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Saturday, November 29, 2014
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Published: Friday, 3/30/2001

Musicians keep traditional Eastern European sounds alive

BY STEVEN CORNELIUS
BLADE MUSIC CRITIC

In Eastern Europe, the old ways of doing things are fading away.

The songs and dances of traditional musicians are being replaced by generic pop sounds from the West.

Blame the trend on modernization, or looking further back, on the genocide that shattered village culture during World War II.

In the Romanian village of Clejani, however, while its neighbors are being conquered by Madonna, U2, and Britney Spears, local musicians are fighting back by taking their music on the road.

The Romanian Gypsy music ensemble Taraf de Haidouks (Band of Brigands) performs at the Valentine Theatre Sunday.

Formed in 1990 and made up of violinists, accordionists, a bassist, and cymbalum (a large hammered dulcimer), the ensemble includes three generations of musicians ranging in age from 20 to 80. The group has recorded three award-winning albums and is busy with tours across the United States and Western Europe.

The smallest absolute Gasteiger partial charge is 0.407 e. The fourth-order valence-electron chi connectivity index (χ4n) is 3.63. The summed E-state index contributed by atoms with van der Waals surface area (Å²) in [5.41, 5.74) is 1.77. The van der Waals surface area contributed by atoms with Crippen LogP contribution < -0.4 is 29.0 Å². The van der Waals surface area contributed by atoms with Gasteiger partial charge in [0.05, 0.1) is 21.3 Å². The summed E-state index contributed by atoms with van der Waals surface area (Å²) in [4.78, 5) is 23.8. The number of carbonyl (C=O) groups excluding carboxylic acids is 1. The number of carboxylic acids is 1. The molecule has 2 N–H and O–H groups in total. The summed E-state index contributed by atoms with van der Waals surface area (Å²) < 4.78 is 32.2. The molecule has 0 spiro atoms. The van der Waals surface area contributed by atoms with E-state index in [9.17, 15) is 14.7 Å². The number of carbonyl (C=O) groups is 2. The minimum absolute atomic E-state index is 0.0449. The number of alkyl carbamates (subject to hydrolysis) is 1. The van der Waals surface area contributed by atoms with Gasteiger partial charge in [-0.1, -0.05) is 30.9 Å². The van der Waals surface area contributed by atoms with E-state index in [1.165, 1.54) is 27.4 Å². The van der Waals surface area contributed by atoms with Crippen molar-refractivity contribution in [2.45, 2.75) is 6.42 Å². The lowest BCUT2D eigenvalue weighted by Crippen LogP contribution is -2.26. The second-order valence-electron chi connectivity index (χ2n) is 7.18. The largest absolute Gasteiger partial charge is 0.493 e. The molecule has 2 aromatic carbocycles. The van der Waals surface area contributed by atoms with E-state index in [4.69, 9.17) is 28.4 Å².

Two young Belgians, Stephane Karo and Michel Winter, introduced the Gypsies' music to the West when they asked some of Clejani's musicians to perform in Belgium. Speaking by phone from Cleveland, where the group played this week, Mr. Winter described his first encounters with the music in 1990.

“The musicians were surprised that we were interested in their music, very surprised,” he said. “At that time, there were still some of the traditional music-making events, such as christenings and weddings, but increasingly, people didn't want to hear music from another generation.”

Mr. Winter and Mr. Karo were interested in the old sounds, though, and they decided to test the group's appeal abroad.

The Gypsy music ensemble Taraf de Haidouks performs at the Valentine Theatre at 4 p.m. Sunday. Tickets are $15 to $25. Information: 246-8000.



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